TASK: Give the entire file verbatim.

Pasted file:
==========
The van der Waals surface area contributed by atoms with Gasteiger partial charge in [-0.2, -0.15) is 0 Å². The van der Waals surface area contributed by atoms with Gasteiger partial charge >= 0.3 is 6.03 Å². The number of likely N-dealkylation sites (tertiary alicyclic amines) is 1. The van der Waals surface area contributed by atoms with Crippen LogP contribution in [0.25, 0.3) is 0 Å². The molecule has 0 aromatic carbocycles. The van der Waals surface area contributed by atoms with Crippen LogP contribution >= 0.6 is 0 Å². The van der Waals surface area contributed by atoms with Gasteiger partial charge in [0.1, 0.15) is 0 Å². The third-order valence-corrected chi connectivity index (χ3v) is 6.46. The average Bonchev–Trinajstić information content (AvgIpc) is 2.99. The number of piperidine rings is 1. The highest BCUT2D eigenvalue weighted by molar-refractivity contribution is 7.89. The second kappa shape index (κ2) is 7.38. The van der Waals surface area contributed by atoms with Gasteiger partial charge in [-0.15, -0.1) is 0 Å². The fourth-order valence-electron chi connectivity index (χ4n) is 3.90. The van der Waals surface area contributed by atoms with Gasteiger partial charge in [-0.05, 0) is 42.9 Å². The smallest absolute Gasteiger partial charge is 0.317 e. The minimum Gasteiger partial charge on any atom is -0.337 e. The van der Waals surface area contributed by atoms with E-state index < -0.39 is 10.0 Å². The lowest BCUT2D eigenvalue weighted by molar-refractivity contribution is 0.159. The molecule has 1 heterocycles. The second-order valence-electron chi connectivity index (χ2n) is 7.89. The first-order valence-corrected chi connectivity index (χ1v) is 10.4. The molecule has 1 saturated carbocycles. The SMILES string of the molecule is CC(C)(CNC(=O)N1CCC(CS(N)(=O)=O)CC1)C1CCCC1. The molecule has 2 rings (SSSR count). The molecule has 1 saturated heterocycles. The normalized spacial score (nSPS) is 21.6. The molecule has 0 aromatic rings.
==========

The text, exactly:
The van der Waals surface area contributed by atoms with Gasteiger partial charge in [-0.2, -0.15) is 0 Å². The van der Waals surface area contributed by atoms with Gasteiger partial charge >= 0.3 is 6.03 Å². The number of likely N-dealkylation sites (tertiary alicyclic amines) is 1. The van der Waals surface area contributed by atoms with Crippen LogP contribution in [0.25, 0.3) is 0 Å². The molecule has 0 aromatic carbocycles. The van der Waals surface area contributed by atoms with Crippen LogP contribution >= 0.6 is 0 Å². The van der Waals surface area contributed by atoms with Gasteiger partial charge in [0.1, 0.15) is 0 Å². The third-order valence-corrected chi connectivity index (χ3v) is 6.46. The average Bonchev–Trinajstić information content (AvgIpc) is 2.99. The number of piperidine rings is 1. The highest BCUT2D eigenvalue weighted by molar-refractivity contribution is 7.89. The second kappa shape index (κ2) is 7.38. The van der Waals surface area contributed by atoms with Gasteiger partial charge in [-0.15, -0.1) is 0 Å². The fourth-order valence-electron chi connectivity index (χ4n) is 3.90. The van der Waals surface area contributed by atoms with Gasteiger partial charge in [-0.05, 0) is 42.9 Å². The smallest absolute Gasteiger partial charge is 0.317 e. The minimum Gasteiger partial charge on any atom is -0.337 e. The van der Waals surface area contributed by atoms with E-state index < -0.39 is 10.0 Å². The lowest BCUT2D eigenvalue weighted by molar-refractivity contribution is 0.159. The molecule has 1 heterocycles. The second-order valence-electron chi connectivity index (χ2n) is 7.89. The first-order valence-corrected chi connectivity index (χ1v) is 10.4. The molecule has 1 saturated carbocycles. The SMILES string of the molecule is CC(C)(CNC(=O)N1CCC(CS(N)(=O)=O)CC1)C1CCCC1. The molecule has 2 rings (SSSR count). The molecule has 1 saturated heterocycles. The normalized spacial score (nSPS) is 21.6. The molecule has 0 aromatic rings.